founded Novum Comum (reverting to Comum) as a '' colonia'' to secure the region against the Alpine tribes, whom he had been unable to defeat. He imported a population of 4,500 from other provinces to be placed in Comasco and 500 aristocratic Greeks to found Novum Comum itself. The community was thus multi-ethnic and the Plinies could have come from anywhere. Whether any conclusions can be drawn from Pliny's preference for Greek words, or
Julius Pokorny Julius Pokorny (12 June 1887 – 8 April 1970) was an Austrian-Czech linguist and scholar of the Celtic languages, particularly Irish, and a supporter of Irish nationalism. He held academic posts in Austrian and German universities. Early life ...
's derivation of the name from north Italic as "bald" is a matter of speculative opinion. No record of any ethnic distinctions in Pliny's time is apparent—the population considered themselves to be Roman citizens. Pliny the Elder did not marry and had no children. In his will, he adopted his nephew, which entitled the latter to inherit the entire estate. The adoption is called a "testamental adoption" by writers on the topic, who assert that it applied to the name change only, but Roman jurisprudence recognizes no such category. Pliny the Younger thus became the adopted son of Pliny the Elder after the latter's death. For at least some of the time, however, Pliny the Elder resided in the same house in
Misenum Miseno is one of the ''frazione, frazioni'' of the municipality of Bacoli in the Italy, Italian Province of Naples. Known in ancient Roman times as Misenum, it is the site of a great Roman port. Geography Nearby Cape Miseno marks the northweste ...

Misenum
with his sister and nephew (whose husband and father, respectively, had died young); they were living there when Pliny the Elder decided to investigate the eruption of
Mount Vesuvius Mount Vesuvius ( ; it, Vesuvio ; nap, 'O Vesuvio , also or ; la, Vesuvius , also , or ) is a Somma volcano, somma-stratovolcano located on the Gulf of Naples in Campania, Italy, about east of Naples and a short distance from the shore. ...

Mount Vesuvius
, and was sidetracked by the need for rescue operations and a messenger from his friend asking for assistance.


Student and lawyer

Pliny's father took him to Rome to be educated in lawmaking. Pliny relates that he saw Marcus Servilius Nonianus.


Junior officer

In AD 46, at about age 23, Pliny entered the army as a junior officer, as was the custom for young men of equestrian rank.
Ronald Syme Sir Ronald Syme, (11 March 1903 – 4 September 1989) was a New Zealand-born historian and classics, classicist. He was regarded as the greatest historian of ancient Rome since Theodor Mommsen and the most brilliant exponent of the history of ...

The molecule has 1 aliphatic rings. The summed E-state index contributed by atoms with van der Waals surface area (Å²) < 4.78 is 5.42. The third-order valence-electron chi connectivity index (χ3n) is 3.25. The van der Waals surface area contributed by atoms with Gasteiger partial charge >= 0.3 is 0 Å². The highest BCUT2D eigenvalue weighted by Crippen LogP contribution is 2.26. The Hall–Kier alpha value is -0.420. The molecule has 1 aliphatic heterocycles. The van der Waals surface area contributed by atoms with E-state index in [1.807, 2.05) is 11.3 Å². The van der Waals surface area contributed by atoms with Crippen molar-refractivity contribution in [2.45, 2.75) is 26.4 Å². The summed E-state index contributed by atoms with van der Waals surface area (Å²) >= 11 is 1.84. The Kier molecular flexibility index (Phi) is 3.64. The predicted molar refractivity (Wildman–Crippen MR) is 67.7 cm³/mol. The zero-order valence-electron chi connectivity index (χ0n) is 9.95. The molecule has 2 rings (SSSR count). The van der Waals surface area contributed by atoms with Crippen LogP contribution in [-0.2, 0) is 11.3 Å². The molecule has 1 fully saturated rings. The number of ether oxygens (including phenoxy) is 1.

Ronald Syme
, Plinian scholar, reconstructs three periods at three ranks.Beagon (2005) pg.3. Pliny's interest in Roman literature attracted the attention and friendship of other men of letters in the higher ranks, with whom he formed lasting friendships. Later, these friendships assisted his entry into the upper echelons of the state; however, he was trusted for his knowledge and ability, as well. According to Syme, he began as a ''praefectus cohortis'', a "commander of a cohort" (an infantry cohort, as junior officers began in the infantry), under
Gnaeus Domitius Corbulo Gnaeus Domitius Corbulo (Peltuinum c. AD 7 – 67) was a popular Ancient Rome, Roman general, brother-in-law of the emperor Caligula and father-in-law of Domitian. The emperor Nero, highly fearful of Corbulo's reputation, ordered him to commit su ...
, himself a writer (whose works did not survive) in
Germania Inferior Germania Inferior ("Lower Germania") was a Roman province from AD 85 until the province was renamed Germania Secunda in the fourth century, on the west bank of the Rhine bordering the North Sea. The capital of the province was Colonia Agrippine ...
. In AD 47, he took part in the Roman conquest of the
Chauci The Chauci (german: Chauken, and identical or similar in other regional modern languages) were an ancient Germanic peoples, Germanic tribe living in the low-lying region between the Rivers Ems (river), Ems and Elbe, on both sides of the Weser and ...
and the construction of the canal between the rivers and
Rhine The Rhine ; french: Rhin ; nl, Rijn ; wa, Rén ; li, Rien; rm, label=Sursilvan, Rein, rm, label=Sutsilvan and Surmiran, Ragn, rm, label=Rumantsch Grischun, Vallader and Puter, Rain; it, Reno ; gsw, Rhi(n), including in Alsatian dialect, Al ...

Rhine
. His description of the Roman ships anchored in the stream overnight having to ward off floating trees has the stamp of an eyewitness account. At some uncertain date, Pliny was transferred to the command of
Germania Superior Germania Superior ("Upper Germania") was an imperial province of the Roman Empire The Roman Empire ( la, Imperium Romanum ; grc-gre, Βασιλεία τῶν Ῥωμαίων, Basileía tôn Rhōmaíōn) was the post-Roman Republic, R ...
under Publius Pomponius Secundus with a promotion to
military tribune A military tribune (Latin ''tribunus militum'', "tribune of the soldiers") was an officer of the Roman army who ranked below the legatus, legate and above the centurion. Young men of Equestrian rank often served as military tribune as a stepping ...